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(Washington, DC) – Judicial Watch today released the deposition transcript of Karin Lang, director of executive secretariat staff and designated representative for the State Department. The Lang transcript is available here. Lang was designated by the State Department as its 30(b)(6) witness. A 30(b)(6) witness is assigned to provide the agency’s testimony on the Clinton email issue.
Lang testified that key State Department federal recordkeeping officials did not know that former Secretary of State Hillary Clinton and her top aide Huma Abedin were using non-state.gov email to conduct government business. She also testified that the State Department could not say whether Clinton or Abedin has turned over all emails in their possession that may be potentially responsive to Judicial Watch’s Freedom of the Information Act (FOIA) request. Lang also said that it would not be reasonable to search all 70,000 State Department email accounts in order to retrieve Clinton’s emails. (Clinton has suggested that the State Department would have many of her emails because she sent most of them to State Department employees on their government accounts.)
Q Was Mrs. Clinton's e-mail searched in response to this FOIA request at that time, in November 2013?
A In November 2013, former Secretary Clinton's e-mails were not in the possession or control of the State Department so could not have been searched in response to a FOIA request.
Q Why were they not in the possession and control of the State Department?
A Secretary Clinton turned over her e-mails to the State Department in December of 2014.
Q Sure. Is it -- did the Office of Correspondence and Records between that time period of January 2009 and February 2013, was it their belief that Mrs. Clinton did not use e-mail for work-related purposes?
Q Did that include -- was that -- does that include Mr. Finney?
Q Going back to where I think we left off questions. Between the time period of January 21st, 2009, and February 12th, 2014, why was the Office of Correspondence and Records not aware that Mrs. Clinton did use e-mail to -- for work-related purposes?
A Can you be more specific?
Q Sure. The Office of Correspondence and Records was in -- was responsible for processing, storing, archiving Mrs. Clinton's records; wasn't it?
Q So they would know what record systems or what systems and how Mrs. Clinton communicated; wouldn't they?
A The Secretary did not use a State.gov e-mail account.
Q Did the Office of Correspondence and Records during that time period know that Mrs. Clinton did not use a State.gov e-mail account?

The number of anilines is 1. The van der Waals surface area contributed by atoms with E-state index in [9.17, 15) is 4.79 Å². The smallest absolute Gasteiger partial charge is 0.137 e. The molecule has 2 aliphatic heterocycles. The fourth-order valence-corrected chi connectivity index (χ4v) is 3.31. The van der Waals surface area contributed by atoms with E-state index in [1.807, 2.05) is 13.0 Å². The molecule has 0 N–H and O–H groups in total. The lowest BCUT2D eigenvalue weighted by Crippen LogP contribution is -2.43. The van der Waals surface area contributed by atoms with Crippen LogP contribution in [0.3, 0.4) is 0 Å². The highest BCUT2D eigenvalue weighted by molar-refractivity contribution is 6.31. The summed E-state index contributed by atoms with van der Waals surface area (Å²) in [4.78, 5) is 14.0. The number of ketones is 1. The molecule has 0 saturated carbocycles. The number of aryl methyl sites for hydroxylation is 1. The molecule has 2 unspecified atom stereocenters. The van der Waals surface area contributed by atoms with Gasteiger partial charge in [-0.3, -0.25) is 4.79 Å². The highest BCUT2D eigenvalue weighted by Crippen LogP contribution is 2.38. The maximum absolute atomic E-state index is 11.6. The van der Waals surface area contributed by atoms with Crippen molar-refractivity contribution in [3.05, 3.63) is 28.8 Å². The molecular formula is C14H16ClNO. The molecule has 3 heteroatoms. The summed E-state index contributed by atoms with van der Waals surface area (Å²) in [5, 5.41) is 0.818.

Q How did they know that?
A When Mrs. -- when former Secretary Clinton came to the State Department in early 2009, as part of her transition the question was raised would she have a State.gov e-mail account, and the transition team advised that she would not. Like her predecessor, she would not have an e-mail account.
Q So at some point during Mrs. Clinton's tenure, the Office of Correspondence and Records asked S/ES-IRM whether Mrs. Clinton was using a State.gov e-mail account?
Q When did that take -- when did that happen?
A Initially the Office of Correspondence and Records was informed by S/ES-IRM that Secretary Clinton would not have an e-mail account.
Q When did that initial -- when were they initially informed?
A Sometime in the time frame of the end of 2008 to early 2009.
Q Do you know who within the Office of Correspondence and Records was informed of that?
A Clarence Finney.
Domain Name: CLINTONEMAIL.COM
Registrar: NETWORK SOLUTIONS, LLC.
Sponsoring Registrar IANA ID: 2
Whois Server: whois.networksolutions.com
Referral URL: networksolutions.com...
Name Server: NS15.WORLDNIC.COM
Name Server: NS16.WORLDNIC.COM
Status: clientDeleteProhibited icann.org...
Status: clientTransferProhibited icann.org...
Status: clientUpdateProhibited icann.org...
Updated Date: 04-mar-2015
Creation Date: 13-jan-2009
Expiration Date: 13-jan-2017
Q Sure. When IRM informed Mr. Finney that Mrs. Clinton would not be using a State.gov e-mail account, did Mr. Finney at that point or a subsequent point ask IRM if Mrs. Clinton was going to be using another e-mail -- a non-State.gov e-mail account for work-related purposes?